He appeared relaxed, but complained repeatedly that the party never told him why, exactly, it was asking him to resign before the end of his second term next year.

“My problem is that nobody has provided me what have I done,” Mr Zuma said. “There is nothing I’ve done wrong… What is the problem? I don’t understand.”

Though many South Africans could point to a long list of problems they have with Zuma, from multiple corruption scandals to high unemployment, the ruling party has been mum about why, exactly, it decided to recall its long-time member, instead saying the party wished to resolve the matter of his exit quickly to bring “certainty” to the nation.

 

About | National Assembly of South Africa

Mr Zuma said the ANC leaders told him that “people were saying ‘Zuma must go’.” But, Mr Zuma said, “It wasn’t a new thing. People have been saying this all year.”

“What is this hurry?” he recalled asking his colleagues. “What are you rushing for?”

Mr Zuma said he had agreed to resign, but on the condition that he was given a few more months in office to introduce Cyril Ramaphosa to important contacts and help the party to be more united.

Zuma analysis

However, the ANC leadership rejected his deal, and demanded he step aside immediately.

“I presented a package. You can’t dismantle that,” Mr Zuma said. “I don’t think it is fair. I think it’s unfair.”

Mr Zuma said he would make a statement on Wednesday, but as of late evening, he had yet to do so as pressure piled on him throughout the day.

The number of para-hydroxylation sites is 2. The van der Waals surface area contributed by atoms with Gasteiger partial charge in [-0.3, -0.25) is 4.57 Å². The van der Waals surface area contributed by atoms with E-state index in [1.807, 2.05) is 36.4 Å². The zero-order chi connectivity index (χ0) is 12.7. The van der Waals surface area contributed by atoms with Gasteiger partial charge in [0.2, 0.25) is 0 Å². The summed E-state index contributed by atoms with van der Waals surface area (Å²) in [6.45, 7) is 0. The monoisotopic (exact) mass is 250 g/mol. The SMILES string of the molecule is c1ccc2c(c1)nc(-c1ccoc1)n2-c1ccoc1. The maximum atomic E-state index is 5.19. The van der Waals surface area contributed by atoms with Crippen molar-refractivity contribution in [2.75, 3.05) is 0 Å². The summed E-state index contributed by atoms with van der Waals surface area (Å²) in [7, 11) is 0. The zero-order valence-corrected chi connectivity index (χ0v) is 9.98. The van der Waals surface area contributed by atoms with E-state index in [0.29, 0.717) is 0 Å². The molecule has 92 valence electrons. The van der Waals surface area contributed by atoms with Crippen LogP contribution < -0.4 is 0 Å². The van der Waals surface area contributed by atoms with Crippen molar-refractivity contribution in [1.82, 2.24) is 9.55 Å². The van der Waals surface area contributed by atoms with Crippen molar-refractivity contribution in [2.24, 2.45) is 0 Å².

Early that morning, the luxurious Johannesburg home of the Guptas, a wealthy business family whose relationship to Mr Zuma has been under national scrutiny, was raided by the Hawks, a special police unit.

Profile | Cyril Ramaphosa

In January, a commission of inquiry was set up to look into whether the Guptas used their ties to Mr Zuma and his allies to further the family’s business interests in South Africa.

Three people were arrested in the raid in connection with an ongoing Hawks probe into the alleged funneling of state funds meant to go to a project benefiting poor black farmers that ended up paying for an over-the-top Gupta family wedding.

Mr Zuma said last night he did "not fear exiting office".

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August 3, 2017

This is my favorite verse for this week.

Psalm 121 New International Version (NIV)

Psalm 121

A song of ascents.

I lift up my eyes to the mountains—     where does my help come from? My help comes from the Lord,     the Maker of heaven and earth.

He will not let your foot slip—     he who watches over you will not slumber; indeed, he who watches over Israel     will neither slumber nor sleep.

The Lord watches over you—     the Lord is your shade at your right hand; the sun will not harm you by day,     nor the moon by night.

The Lord will keep you from all harm—     he will watch over your life; the Lord will watch over your coming and going     both now and forevermore.

 

SPECIAL S.I.C. SONG FOR THIS WEEK

23 JULY 2017

  1. I must tell Jesus all of my trials, I cannot bear these burdens alone; In my distress He kindly will help me, He ever loves and cares for His own.

    • Refrain: I must tell Jesus! I must tell Jesus! I cannot bear my burdens alone; I must tell Jesus! I must tell Jesus! Jesus can help me, Jesus alone.